A holistic approach to driving gender diversity helps PEG qualify as CDC’s first 2X investment
PEG Africa, an asset financing solar power company providing home systems to underserved customers in West Africa, has become CDC’s first investment to qualify for the 2X Challenge. The $15m multi-currency facility – of which CDC invested $12.5m – will count towards the goal set by DFIs of the G7 to invest and mobilise $3bn in businesses that advance opportunities for women.
PEG has qualified as a 2X investment under three of the five 2X categories: advancing women in leadership; meaningfully supporting its female employees; and implementing a targeted strategy to increase the number of female customers. The company is also the first 2X Challenge investment to qualify in the pay-as-you-go solar sector and provides a compelling case for how driving gender diversity can enhance commercial performance in the sector.
Becoming a gender diverse company didn’t happen by accident. During a period of rapid growth in 2017, PEG realised that its leadership did not represent its employees or customers. Recognizing the strong business case for representational leadership, diverse employees, and a strong female customer base, PEG drew upon direct support from Engineers without Borders and Power Africa to design a target-driven gender action plan. The company prioritized an intentional hiring scheme starting in PEG Ghana, drawing on under-utilised recruitment pipelines to increase the number of local, female staff. To facilitate the progression of female mid-managers into more senior management levels, the company also spearheaded a company-wide mentorship programme, under which 25% of female participants have been promoted within six months. More widely, PEG has also introduced a range of family-centred policies, including flexible working hours to allow employees to balance responsibilities at work and home, extending health insurance for leadership to the whole family, and introducing paternity leave.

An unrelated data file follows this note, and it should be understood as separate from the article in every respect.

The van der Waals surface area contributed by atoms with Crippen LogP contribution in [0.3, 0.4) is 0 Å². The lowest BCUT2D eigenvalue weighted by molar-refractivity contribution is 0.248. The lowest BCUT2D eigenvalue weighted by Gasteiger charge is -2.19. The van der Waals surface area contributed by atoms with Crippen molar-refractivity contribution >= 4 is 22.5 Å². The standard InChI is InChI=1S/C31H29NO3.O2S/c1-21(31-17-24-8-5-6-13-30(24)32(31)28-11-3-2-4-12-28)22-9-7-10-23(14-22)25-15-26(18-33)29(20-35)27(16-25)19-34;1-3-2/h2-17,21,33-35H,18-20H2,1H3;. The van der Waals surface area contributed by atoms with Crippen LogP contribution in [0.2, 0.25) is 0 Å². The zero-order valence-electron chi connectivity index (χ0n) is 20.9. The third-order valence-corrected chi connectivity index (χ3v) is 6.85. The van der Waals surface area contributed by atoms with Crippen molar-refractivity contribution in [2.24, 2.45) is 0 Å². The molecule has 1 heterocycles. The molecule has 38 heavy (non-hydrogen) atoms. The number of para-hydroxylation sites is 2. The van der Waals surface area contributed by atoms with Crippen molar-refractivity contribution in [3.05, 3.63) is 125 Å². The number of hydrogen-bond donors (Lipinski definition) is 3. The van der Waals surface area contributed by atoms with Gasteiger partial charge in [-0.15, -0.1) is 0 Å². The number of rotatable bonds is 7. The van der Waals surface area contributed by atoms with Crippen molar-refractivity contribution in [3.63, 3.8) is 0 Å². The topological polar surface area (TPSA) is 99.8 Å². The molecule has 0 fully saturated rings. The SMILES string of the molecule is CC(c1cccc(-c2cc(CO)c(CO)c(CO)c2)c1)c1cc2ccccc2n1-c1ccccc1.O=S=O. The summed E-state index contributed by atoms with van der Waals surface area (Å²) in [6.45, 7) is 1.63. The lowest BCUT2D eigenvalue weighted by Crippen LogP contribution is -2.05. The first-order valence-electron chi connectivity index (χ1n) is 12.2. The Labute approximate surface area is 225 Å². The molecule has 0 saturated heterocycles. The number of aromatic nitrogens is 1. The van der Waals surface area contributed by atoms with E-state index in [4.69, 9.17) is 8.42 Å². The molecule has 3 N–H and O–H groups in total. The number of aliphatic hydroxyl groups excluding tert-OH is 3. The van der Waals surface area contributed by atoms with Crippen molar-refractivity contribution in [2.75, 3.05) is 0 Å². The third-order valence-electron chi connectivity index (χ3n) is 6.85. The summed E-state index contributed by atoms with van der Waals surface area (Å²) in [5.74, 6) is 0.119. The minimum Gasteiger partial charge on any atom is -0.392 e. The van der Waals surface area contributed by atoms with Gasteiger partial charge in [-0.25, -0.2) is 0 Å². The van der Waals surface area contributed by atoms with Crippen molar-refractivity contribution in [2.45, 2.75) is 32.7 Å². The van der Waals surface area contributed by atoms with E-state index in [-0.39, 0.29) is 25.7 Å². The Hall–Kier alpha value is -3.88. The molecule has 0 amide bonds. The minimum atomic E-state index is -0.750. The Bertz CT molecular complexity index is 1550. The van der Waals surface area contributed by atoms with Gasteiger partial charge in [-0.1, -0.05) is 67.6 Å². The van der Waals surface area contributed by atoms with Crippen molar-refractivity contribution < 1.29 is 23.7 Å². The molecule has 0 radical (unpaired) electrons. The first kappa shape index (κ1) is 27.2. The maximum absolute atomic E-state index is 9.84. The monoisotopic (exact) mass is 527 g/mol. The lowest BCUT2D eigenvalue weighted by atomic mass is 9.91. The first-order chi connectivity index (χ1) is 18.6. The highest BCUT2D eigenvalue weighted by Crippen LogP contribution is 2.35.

The business benefits speak for themselves: eighteen months after PEG’s initial recognition for the need of diversified representation, PEG Ghana doubled its number of females in leadership, from 22% to 44%. In addition, the company has observed a 30% reduction in employee turnover, with women leaving at a 14% lower rate than men. Alongside successful expansion into new regions and the introduction of new service delivery models that have contributed to higher sales and better repayment rates, PEG has realised markedly better financial results: between 2017 and 2018, PEG Ghana’s revenue grew 60%, and EBIT improved 26%.
The company, with CDC’s support, will be using these practices as a template to expand gender smart practices across geographies. “We see diversity in leadership as a true competitive advantage, helping us attract the best people and retain them,” said Hugh Whalan, CEO of PEG Africa. “We would be mad not to replicate it everywhere we can.”
Holger Rothenbusch, CDC’s Managing Director of Debt and Infrastructure added: “I’m proud that this is CDC’s first investment to qualify for the 2X Challenge, which puts women at the heart of development. PEG is a company that recognises the value of women to their business and is helping prove the case that investing in women is both impactful and drives improved commercial performance. We look forward to working with them further on this journey.”